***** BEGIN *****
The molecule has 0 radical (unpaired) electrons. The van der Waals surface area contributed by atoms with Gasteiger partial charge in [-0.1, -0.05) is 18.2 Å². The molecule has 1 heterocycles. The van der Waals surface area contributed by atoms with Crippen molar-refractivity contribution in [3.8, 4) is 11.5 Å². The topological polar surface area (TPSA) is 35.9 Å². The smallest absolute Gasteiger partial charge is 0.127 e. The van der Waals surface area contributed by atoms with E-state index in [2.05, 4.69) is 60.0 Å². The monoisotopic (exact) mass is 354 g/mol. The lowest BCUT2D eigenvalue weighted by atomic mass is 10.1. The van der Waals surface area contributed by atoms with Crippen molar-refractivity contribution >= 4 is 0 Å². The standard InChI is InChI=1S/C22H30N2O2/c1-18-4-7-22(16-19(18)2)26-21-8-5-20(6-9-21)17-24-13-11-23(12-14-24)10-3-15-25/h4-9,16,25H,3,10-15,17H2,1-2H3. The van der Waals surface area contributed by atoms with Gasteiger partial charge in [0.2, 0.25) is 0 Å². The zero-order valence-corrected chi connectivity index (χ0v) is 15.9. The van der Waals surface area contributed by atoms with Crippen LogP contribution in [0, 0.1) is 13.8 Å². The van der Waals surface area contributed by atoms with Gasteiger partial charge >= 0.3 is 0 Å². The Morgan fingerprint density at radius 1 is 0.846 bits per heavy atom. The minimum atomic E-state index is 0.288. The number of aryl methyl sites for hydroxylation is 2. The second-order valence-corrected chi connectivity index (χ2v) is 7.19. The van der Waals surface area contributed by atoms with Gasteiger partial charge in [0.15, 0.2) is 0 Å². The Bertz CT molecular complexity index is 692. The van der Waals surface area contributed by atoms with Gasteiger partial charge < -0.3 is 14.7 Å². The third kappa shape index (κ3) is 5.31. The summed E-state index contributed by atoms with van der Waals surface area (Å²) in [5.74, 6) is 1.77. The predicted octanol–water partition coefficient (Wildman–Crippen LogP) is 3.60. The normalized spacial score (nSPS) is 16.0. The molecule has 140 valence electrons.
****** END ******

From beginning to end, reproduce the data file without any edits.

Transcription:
The molecule has 0 radical (unpaired) electrons. The van der Waals surface area contributed by atoms with Gasteiger partial charge in [-0.1, -0.05) is 18.2 Å². The molecule has 1 heterocycles. The van der Waals surface area contributed by atoms with Crippen molar-refractivity contribution in [3.8, 4) is 11.5 Å². The topological polar surface area (TPSA) is 35.9 Å². The smallest absolute Gasteiger partial charge is 0.127 e. The van der Waals surface area contributed by atoms with E-state index in [2.05, 4.69) is 60.0 Å². The monoisotopic (exact) mass is 354 g/mol. The lowest BCUT2D eigenvalue weighted by atomic mass is 10.1. The van der Waals surface area contributed by atoms with Crippen molar-refractivity contribution >= 4 is 0 Å². The standard InChI is InChI=1S/C22H30N2O2/c1-18-4-7-22(16-19(18)2)26-21-8-5-20(6-9-21)17-24-13-11-23(12-14-24)10-3-15-25/h4-9,16,25H,3,10-15,17H2,1-2H3. The van der Waals surface area contributed by atoms with Gasteiger partial charge in [0.2, 0.25) is 0 Å². The zero-order valence-corrected chi connectivity index (χ0v) is 15.9. The van der Waals surface area contributed by atoms with Crippen LogP contribution in [0, 0.1) is 13.8 Å². The van der Waals surface area contributed by atoms with Gasteiger partial charge >= 0.3 is 0 Å². The Morgan fingerprint density at radius 1 is 0.846 bits per heavy atom. The minimum atomic E-state index is 0.288. The number of aryl methyl sites for hydroxylation is 2. The second-order valence-corrected chi connectivity index (χ2v) is 7.19. The van der Waals surface area contributed by atoms with Gasteiger partial charge in [0.15, 0.2) is 0 Å². The Bertz CT molecular complexity index is 692. The van der Waals surface area contributed by atoms with Gasteiger partial charge < -0.3 is 14.7 Å². The third kappa shape index (κ3) is 5.31. The summed E-state index contributed by atoms with van der Waals surface area (Å²) in [5.74, 6) is 1.77. The predicted octanol–water partition coefficient (Wildman–Crippen LogP) is 3.60. The normalized spacial score (nSPS) is 16.0. The molecule has 140 valence electrons.